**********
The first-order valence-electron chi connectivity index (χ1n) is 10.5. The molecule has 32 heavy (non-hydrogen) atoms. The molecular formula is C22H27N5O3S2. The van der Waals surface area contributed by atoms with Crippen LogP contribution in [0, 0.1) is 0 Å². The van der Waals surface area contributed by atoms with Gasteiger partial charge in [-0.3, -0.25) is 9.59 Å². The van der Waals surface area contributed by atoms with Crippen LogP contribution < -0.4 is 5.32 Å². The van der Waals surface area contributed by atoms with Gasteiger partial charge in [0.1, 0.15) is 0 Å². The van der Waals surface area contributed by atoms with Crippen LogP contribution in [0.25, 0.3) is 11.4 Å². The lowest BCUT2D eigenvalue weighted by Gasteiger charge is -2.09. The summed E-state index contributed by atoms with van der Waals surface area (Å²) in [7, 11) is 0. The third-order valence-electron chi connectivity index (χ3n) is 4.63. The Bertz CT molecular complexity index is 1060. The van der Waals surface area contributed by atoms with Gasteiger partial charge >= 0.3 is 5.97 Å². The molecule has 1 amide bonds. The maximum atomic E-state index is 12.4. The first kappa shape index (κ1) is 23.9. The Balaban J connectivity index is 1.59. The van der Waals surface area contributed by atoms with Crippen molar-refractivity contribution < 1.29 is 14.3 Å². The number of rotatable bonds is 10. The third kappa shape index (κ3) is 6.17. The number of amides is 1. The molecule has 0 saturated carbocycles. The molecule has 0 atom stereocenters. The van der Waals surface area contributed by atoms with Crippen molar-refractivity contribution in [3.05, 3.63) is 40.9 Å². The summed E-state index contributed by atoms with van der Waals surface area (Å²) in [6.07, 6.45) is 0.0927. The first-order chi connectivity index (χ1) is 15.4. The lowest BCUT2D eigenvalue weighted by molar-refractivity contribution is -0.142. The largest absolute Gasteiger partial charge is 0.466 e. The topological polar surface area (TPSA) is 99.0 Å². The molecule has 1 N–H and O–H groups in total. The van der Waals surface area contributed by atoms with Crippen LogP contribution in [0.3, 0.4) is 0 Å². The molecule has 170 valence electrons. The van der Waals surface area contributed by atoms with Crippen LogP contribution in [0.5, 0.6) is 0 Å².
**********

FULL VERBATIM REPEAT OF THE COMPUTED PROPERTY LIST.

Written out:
The first-order valence-electron chi connectivity index (χ1n) is 10.5. The molecule has 32 heavy (non-hydrogen) atoms. The molecular formula is C22H27N5O3S2. The van der Waals surface area contributed by atoms with Crippen LogP contribution in [0, 0.1) is 0 Å². The van der Waals surface area contributed by atoms with Gasteiger partial charge in [-0.3, -0.25) is 9.59 Å². The van der Waals surface area contributed by atoms with Crippen LogP contribution < -0.4 is 5.32 Å². The van der Waals surface area contributed by atoms with Gasteiger partial charge in [0.1, 0.15) is 0 Å². The van der Waals surface area contributed by atoms with Crippen LogP contribution in [0.25, 0.3) is 11.4 Å². The lowest BCUT2D eigenvalue weighted by Gasteiger charge is -2.09. The summed E-state index contributed by atoms with van der Waals surface area (Å²) in [7, 11) is 0. The third-order valence-electron chi connectivity index (χ3n) is 4.63. The Bertz CT molecular complexity index is 1060. The van der Waals surface area contributed by atoms with Gasteiger partial charge >= 0.3 is 5.97 Å². The molecule has 1 amide bonds. The maximum atomic E-state index is 12.4. The first kappa shape index (κ1) is 23.9. The Balaban J connectivity index is 1.59. The van der Waals surface area contributed by atoms with Crippen molar-refractivity contribution < 1.29 is 14.3 Å². The number of rotatable bonds is 10. The third kappa shape index (κ3) is 6.17. The number of amides is 1. The molecule has 0 saturated carbocycles. The molecule has 0 atom stereocenters. The van der Waals surface area contributed by atoms with Crippen molar-refractivity contribution in [3.05, 3.63) is 40.9 Å². The summed E-state index contributed by atoms with van der Waals surface area (Å²) in [6.07, 6.45) is 0.0927. The first-order chi connectivity index (χ1) is 15.4. The lowest BCUT2D eigenvalue weighted by molar-refractivity contribution is -0.142. The largest absolute Gasteiger partial charge is 0.466 e. The topological polar surface area (TPSA) is 99.0 Å². The molecule has 1 N–H and O–H groups in total. The van der Waals surface area contributed by atoms with Crippen LogP contribution in [0.3, 0.4) is 0 Å². The molecule has 170 valence electrons. The van der Waals surface area contributed by atoms with Crippen LogP contribution in [0.5, 0.6) is 0 Å².